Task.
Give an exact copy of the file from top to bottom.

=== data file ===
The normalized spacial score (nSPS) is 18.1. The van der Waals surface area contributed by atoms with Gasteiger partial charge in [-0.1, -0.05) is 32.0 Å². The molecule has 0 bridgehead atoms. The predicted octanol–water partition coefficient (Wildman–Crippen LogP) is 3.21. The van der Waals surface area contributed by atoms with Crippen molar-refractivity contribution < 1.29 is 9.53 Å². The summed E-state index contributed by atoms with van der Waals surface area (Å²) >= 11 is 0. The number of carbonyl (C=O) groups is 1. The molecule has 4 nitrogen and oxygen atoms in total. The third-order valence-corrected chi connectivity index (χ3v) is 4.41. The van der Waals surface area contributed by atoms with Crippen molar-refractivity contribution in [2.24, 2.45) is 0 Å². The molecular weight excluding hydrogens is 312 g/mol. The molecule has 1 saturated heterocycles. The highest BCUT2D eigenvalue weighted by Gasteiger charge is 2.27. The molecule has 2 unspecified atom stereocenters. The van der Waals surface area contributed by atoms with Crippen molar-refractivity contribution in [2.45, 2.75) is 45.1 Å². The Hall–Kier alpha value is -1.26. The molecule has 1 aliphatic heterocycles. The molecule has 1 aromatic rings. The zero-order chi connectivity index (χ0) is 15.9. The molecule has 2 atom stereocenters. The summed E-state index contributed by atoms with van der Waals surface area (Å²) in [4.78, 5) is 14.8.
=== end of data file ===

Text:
The normalized spacial score (nSPS) is 18.1. The van der Waals surface area contributed by atoms with Gasteiger partial charge in [-0.1, -0.05) is 32.0 Å². The molecule has 0 bridgehead atoms. The predicted octanol–water partition coefficient (Wildman–Crippen LogP) is 3.21. The van der Waals surface area contributed by atoms with Crippen molar-refractivity contribution < 1.29 is 9.53 Å². The summed E-state index contributed by atoms with van der Waals surface area (Å²) >= 11 is 0. The number of carbonyl (C=O) groups is 1. The molecule has 4 nitrogen and oxygen atoms in total. The third-order valence-corrected chi connectivity index (χ3v) is 4.41. The van der Waals surface area contributed by atoms with Crippen molar-refractivity contribution in [2.24, 2.45) is 0 Å². The molecular weight excluding hydrogens is 312 g/mol. The molecule has 1 saturated heterocycles. The highest BCUT2D eigenvalue weighted by Gasteiger charge is 2.27. The molecule has 2 unspecified atom stereocenters. The van der Waals surface area contributed by atoms with Crippen molar-refractivity contribution in [2.45, 2.75) is 45.1 Å². The Hall–Kier alpha value is -1.26. The molecule has 1 aliphatic heterocycles. The molecule has 1 aromatic rings. The zero-order chi connectivity index (χ0) is 15.9. The molecule has 2 atom stereocenters. The summed E-state index contributed by atoms with van der Waals surface area (Å²) in [4.78, 5) is 14.8.